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Professing with Depression


I just read an excellent article by an MIT professor, Prof. John Belcher. He describes his decent into full-on clinical depression, and his inspiring recovery with the assistance of modern medicine (yay science!). I found it enlightening and reassuring to read his harrowing tale

It was the perfect storm. My physical coordination went. My thought processes became disordered. I had a hard time, for example, simply reciting the Pledge of Allegiance. I became lethargic, and had a hard time getting out of bed in the morning. Sleeping all the time seemed like a good option. I retained a certain detachment as I was sinking into depression. “So this is what it feels like to become clinically depressed” I would say to myself.


I also learned that there is a big difference from the acute anxiety that I suffer from, and the crushing depression that can cause a person to hole up in their house, unable to face the challenges of day-to-day life. I've seen it happen in my family, my friends and the people around me in academia. It's a real problem and it impedes progress in our field. We must face this source of inefficiency (and unhappiness) in our community. The most effective thing we can all do is to start to de-stigmatize mental health problems and the medication that solves them.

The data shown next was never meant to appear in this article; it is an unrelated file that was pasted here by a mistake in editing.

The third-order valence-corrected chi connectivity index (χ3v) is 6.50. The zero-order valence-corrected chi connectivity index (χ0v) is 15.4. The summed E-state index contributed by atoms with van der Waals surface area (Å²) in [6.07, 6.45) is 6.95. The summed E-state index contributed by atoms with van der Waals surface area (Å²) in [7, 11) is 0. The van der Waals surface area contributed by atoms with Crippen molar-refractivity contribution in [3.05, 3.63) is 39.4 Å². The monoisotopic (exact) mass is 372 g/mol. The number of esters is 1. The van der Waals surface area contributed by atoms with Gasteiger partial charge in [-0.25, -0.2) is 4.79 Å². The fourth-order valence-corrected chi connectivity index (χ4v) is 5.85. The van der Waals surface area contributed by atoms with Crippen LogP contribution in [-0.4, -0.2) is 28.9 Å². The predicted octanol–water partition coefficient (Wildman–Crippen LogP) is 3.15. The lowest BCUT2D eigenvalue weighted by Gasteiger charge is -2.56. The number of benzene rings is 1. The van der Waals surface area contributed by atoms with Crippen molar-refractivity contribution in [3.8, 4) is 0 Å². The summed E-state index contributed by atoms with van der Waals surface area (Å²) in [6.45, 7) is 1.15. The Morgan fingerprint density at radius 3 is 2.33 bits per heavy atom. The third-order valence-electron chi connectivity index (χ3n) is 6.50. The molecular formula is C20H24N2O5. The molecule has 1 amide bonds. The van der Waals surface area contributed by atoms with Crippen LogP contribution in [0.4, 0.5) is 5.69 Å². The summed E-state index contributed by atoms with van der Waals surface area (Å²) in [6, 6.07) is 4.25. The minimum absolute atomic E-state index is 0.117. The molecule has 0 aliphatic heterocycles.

...This term I am teaching in and co-administering 8.02, a class with 830 students, along with Peter A. Dourmashkin ’76. We both know from long experience that it is statistically inevitable that a handful of our 8.02 students will get into trouble this term, with their own perfect storm, and that clinical depression is one of the possible outcomes. I am no doctor, but I do recognize the symptoms of depression. If a student comes to me with troubles of any kind, I always tell them to go to S3 or Mental Health. In case depression is the cause of the trouble, I also share with them that I have been clinically depressed and am on Prozac, and that there is no shame in that. 
We should all be thankful that we live in this day and age, when these medications and treatments are available. We should not avoid them. In the words of Grace Taylor, “It’s not you, it’s a disease.”

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